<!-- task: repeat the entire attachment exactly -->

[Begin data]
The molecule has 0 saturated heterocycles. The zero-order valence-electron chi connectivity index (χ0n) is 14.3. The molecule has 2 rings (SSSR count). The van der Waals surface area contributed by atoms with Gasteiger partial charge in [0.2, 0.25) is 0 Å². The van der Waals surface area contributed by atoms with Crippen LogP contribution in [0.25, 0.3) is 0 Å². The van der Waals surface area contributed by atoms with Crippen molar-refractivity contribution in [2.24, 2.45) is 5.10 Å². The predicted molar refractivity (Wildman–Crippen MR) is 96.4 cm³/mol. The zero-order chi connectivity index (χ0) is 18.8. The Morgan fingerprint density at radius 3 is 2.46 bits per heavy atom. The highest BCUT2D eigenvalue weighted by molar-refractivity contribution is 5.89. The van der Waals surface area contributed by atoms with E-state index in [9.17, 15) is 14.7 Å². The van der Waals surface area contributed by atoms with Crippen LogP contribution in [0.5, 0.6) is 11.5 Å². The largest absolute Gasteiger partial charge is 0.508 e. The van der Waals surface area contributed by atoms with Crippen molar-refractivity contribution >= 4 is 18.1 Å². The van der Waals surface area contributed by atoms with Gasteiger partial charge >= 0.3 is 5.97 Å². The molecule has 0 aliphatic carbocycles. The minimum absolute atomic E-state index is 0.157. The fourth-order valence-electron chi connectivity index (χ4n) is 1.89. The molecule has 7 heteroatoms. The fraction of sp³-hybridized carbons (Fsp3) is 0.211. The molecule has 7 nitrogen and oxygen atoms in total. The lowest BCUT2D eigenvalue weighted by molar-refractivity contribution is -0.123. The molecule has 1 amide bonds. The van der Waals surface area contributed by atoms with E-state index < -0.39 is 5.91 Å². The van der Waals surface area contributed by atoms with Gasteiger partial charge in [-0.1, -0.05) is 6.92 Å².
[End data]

The molecule has 0 saturated heterocycles. The zero-order valence-electron chi connectivity index (χ0n) is 14.3. The molecule has 2 rings (SSSR count). The van der Waals surface area contributed by atoms with Gasteiger partial charge in [0.2, 0.25) is 0 Å². The van der Waals surface area contributed by atoms with Crippen LogP contribution in [0.25, 0.3) is 0 Å². The van der Waals surface area contributed by atoms with Crippen molar-refractivity contribution in [2.24, 2.45) is 5.10 Å². The predicted molar refractivity (Wildman–Crippen MR) is 96.4 cm³/mol. The zero-order chi connectivity index (χ0) is 18.8. The Morgan fingerprint density at radius 3 is 2.46 bits per heavy atom. The highest BCUT2D eigenvalue weighted by molar-refractivity contribution is 5.89. The van der Waals surface area contributed by atoms with E-state index in [9.17, 15) is 14.7 Å². The van der Waals surface area contributed by atoms with Crippen LogP contribution in [0.5, 0.6) is 11.5 Å². The largest absolute Gasteiger partial charge is 0.508 e. The van der Waals surface area contributed by atoms with Crippen molar-refractivity contribution >= 4 is 18.1 Å². The van der Waals surface area contributed by atoms with Gasteiger partial charge >= 0.3 is 5.97 Å². The molecule has 0 aliphatic carbocycles. The minimum absolute atomic E-state index is 0.157. The fourth-order valence-electron chi connectivity index (χ4n) is 1.89. The molecule has 7 heteroatoms. The fraction of sp³-hybridized carbons (Fsp3) is 0.211. The molecule has 7 nitrogen and oxygen atoms in total. The lowest BCUT2D eigenvalue weighted by molar-refractivity contribution is -0.123. The molecule has 1 amide bonds. The van der Waals surface area contributed by atoms with E-state index < -0.39 is 5.91 Å². The van der Waals surface area contributed by atoms with Gasteiger partial charge in [-0.1, -0.05) is 6.92 Å².